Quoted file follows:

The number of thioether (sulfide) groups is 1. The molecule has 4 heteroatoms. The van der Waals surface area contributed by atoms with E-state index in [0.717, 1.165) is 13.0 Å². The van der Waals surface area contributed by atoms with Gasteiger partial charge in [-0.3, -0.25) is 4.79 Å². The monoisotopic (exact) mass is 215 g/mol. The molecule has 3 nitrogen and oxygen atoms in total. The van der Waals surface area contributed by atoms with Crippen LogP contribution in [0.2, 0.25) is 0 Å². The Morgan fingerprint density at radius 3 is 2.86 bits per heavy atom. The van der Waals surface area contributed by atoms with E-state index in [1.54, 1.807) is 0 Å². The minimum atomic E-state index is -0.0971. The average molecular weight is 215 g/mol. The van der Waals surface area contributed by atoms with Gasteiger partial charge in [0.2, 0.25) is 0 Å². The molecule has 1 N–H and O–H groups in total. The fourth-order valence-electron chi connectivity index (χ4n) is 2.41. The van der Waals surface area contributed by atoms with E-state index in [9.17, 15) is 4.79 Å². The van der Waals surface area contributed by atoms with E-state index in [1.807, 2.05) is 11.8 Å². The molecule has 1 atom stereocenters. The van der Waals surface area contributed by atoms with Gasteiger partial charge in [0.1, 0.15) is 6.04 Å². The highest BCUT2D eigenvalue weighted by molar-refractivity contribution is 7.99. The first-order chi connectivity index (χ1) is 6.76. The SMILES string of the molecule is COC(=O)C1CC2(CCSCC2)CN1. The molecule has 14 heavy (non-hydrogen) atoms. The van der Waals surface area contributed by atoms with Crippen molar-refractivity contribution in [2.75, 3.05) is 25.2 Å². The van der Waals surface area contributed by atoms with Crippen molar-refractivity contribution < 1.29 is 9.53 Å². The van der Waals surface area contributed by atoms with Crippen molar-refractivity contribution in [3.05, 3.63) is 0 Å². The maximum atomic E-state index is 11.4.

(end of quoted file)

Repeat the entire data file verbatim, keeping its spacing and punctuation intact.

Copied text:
The number of thioether (sulfide) groups is 1. The molecule has 4 heteroatoms. The van der Waals surface area contributed by atoms with E-state index in [0.717, 1.165) is 13.0 Å². The van der Waals surface area contributed by atoms with Gasteiger partial charge in [-0.3, -0.25) is 4.79 Å². The monoisotopic (exact) mass is 215 g/mol. The molecule has 3 nitrogen and oxygen atoms in total. The van der Waals surface area contributed by atoms with Crippen LogP contribution in [0.2, 0.25) is 0 Å². The Morgan fingerprint density at radius 3 is 2.86 bits per heavy atom. The van der Waals surface area contributed by atoms with E-state index in [1.54, 1.807) is 0 Å². The minimum atomic E-state index is -0.0971. The average molecular weight is 215 g/mol. The van der Waals surface area contributed by atoms with Gasteiger partial charge in [0.2, 0.25) is 0 Å². The molecule has 1 N–H and O–H groups in total. The fourth-order valence-electron chi connectivity index (χ4n) is 2.41. The van der Waals surface area contributed by atoms with E-state index in [9.17, 15) is 4.79 Å². The van der Waals surface area contributed by atoms with E-state index in [1.807, 2.05) is 11.8 Å². The molecule has 1 atom stereocenters. The van der Waals surface area contributed by atoms with Gasteiger partial charge in [0.1, 0.15) is 6.04 Å². The highest BCUT2D eigenvalue weighted by molar-refractivity contribution is 7.99. The first-order chi connectivity index (χ1) is 6.76. The SMILES string of the molecule is COC(=O)C1CC2(CCSCC2)CN1. The molecule has 14 heavy (non-hydrogen) atoms. The van der Waals surface area contributed by atoms with Crippen molar-refractivity contribution in [2.75, 3.05) is 25.2 Å². The van der Waals surface area contributed by atoms with Crippen molar-refractivity contribution < 1.29 is 9.53 Å². The van der Waals surface area contributed by atoms with Crippen molar-refractivity contribution in [3.05, 3.63) is 0 Å². The maximum atomic E-state index is 11.4.